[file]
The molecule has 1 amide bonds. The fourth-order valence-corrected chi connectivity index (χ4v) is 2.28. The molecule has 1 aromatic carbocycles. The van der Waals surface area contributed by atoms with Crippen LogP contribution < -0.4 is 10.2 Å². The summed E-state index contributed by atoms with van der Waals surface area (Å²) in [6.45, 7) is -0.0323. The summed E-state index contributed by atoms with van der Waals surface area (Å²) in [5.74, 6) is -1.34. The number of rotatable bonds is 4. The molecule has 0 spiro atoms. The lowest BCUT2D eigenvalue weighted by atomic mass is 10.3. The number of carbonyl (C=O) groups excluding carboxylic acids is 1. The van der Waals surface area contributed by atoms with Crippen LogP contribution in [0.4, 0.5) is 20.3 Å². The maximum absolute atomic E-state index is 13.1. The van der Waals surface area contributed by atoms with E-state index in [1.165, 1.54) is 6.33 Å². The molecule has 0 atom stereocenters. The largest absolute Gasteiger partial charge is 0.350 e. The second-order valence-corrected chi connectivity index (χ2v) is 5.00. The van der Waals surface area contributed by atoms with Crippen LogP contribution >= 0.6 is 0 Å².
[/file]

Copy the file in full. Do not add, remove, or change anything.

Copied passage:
The molecule has 1 amide bonds. The fourth-order valence-corrected chi connectivity index (χ4v) is 2.28. The molecule has 1 aromatic carbocycles. The van der Waals surface area contributed by atoms with Crippen LogP contribution < -0.4 is 10.2 Å². The summed E-state index contributed by atoms with van der Waals surface area (Å²) in [6.45, 7) is -0.0323. The summed E-state index contributed by atoms with van der Waals surface area (Å²) in [5.74, 6) is -1.34. The number of rotatable bonds is 4. The molecule has 0 spiro atoms. The lowest BCUT2D eigenvalue weighted by atomic mass is 10.3. The number of carbonyl (C=O) groups excluding carboxylic acids is 1. The van der Waals surface area contributed by atoms with Crippen LogP contribution in [0.4, 0.5) is 20.3 Å². The maximum absolute atomic E-state index is 13.1. The van der Waals surface area contributed by atoms with E-state index in [1.165, 1.54) is 6.33 Å². The molecule has 0 atom stereocenters. The largest absolute Gasteiger partial charge is 0.350 e. The second-order valence-corrected chi connectivity index (χ2v) is 5.00. The van der Waals surface area contributed by atoms with Crippen LogP contribution >= 0.6 is 0 Å².